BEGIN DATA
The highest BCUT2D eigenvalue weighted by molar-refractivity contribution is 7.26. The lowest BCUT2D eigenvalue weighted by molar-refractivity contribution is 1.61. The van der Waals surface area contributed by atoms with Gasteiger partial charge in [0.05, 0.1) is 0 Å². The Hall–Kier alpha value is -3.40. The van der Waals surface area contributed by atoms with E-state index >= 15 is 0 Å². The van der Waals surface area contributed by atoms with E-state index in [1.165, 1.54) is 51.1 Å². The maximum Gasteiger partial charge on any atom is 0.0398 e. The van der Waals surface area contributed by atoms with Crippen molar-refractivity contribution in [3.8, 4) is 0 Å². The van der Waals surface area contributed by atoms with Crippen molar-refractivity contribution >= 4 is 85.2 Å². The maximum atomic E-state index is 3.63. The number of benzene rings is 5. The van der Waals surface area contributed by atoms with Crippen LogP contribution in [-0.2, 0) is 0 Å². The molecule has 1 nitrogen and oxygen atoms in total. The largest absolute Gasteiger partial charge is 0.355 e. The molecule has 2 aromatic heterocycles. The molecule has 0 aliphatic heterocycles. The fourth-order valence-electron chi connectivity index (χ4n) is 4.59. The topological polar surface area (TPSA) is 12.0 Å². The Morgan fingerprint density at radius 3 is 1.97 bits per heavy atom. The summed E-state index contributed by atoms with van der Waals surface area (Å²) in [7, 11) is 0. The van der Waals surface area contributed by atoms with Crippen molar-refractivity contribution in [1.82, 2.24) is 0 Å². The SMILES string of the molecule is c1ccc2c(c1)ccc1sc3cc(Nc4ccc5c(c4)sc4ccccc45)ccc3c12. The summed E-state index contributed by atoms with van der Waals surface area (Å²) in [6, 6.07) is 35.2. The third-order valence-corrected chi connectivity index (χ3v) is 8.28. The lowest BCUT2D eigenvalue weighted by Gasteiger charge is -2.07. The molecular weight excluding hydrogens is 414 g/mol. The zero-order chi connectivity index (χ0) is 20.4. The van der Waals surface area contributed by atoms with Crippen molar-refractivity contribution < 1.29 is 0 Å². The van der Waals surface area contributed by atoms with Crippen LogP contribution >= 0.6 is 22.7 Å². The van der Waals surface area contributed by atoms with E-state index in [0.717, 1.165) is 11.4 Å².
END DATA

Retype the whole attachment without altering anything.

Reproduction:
The highest BCUT2D eigenvalue weighted by molar-refractivity contribution is 7.26. The lowest BCUT2D eigenvalue weighted by molar-refractivity contribution is 1.61. The van der Waals surface area contributed by atoms with Gasteiger partial charge in [0.05, 0.1) is 0 Å². The Hall–Kier alpha value is -3.40. The van der Waals surface area contributed by atoms with E-state index >= 15 is 0 Å². The van der Waals surface area contributed by atoms with E-state index in [1.165, 1.54) is 51.1 Å². The maximum Gasteiger partial charge on any atom is 0.0398 e. The van der Waals surface area contributed by atoms with Crippen molar-refractivity contribution in [3.8, 4) is 0 Å². The van der Waals surface area contributed by atoms with Crippen molar-refractivity contribution >= 4 is 85.2 Å². The maximum atomic E-state index is 3.63. The number of benzene rings is 5. The van der Waals surface area contributed by atoms with Crippen LogP contribution in [-0.2, 0) is 0 Å². The molecule has 1 nitrogen and oxygen atoms in total. The largest absolute Gasteiger partial charge is 0.355 e. The molecule has 2 aromatic heterocycles. The molecule has 0 aliphatic heterocycles. The fourth-order valence-electron chi connectivity index (χ4n) is 4.59. The topological polar surface area (TPSA) is 12.0 Å². The Morgan fingerprint density at radius 3 is 1.97 bits per heavy atom. The summed E-state index contributed by atoms with van der Waals surface area (Å²) in [7, 11) is 0. The van der Waals surface area contributed by atoms with Crippen molar-refractivity contribution in [1.82, 2.24) is 0 Å². The SMILES string of the molecule is c1ccc2c(c1)ccc1sc3cc(Nc4ccc5c(c4)sc4ccccc45)ccc3c12. The summed E-state index contributed by atoms with van der Waals surface area (Å²) in [6, 6.07) is 35.2. The third-order valence-corrected chi connectivity index (χ3v) is 8.28. The lowest BCUT2D eigenvalue weighted by Gasteiger charge is -2.07. The molecular weight excluding hydrogens is 414 g/mol. The zero-order chi connectivity index (χ0) is 20.4. The van der Waals surface area contributed by atoms with Crippen molar-refractivity contribution < 1.29 is 0 Å². The van der Waals surface area contributed by atoms with Crippen LogP contribution >= 0.6 is 22.7 Å². The van der Waals surface area contributed by atoms with E-state index in [0.717, 1.165) is 11.4 Å².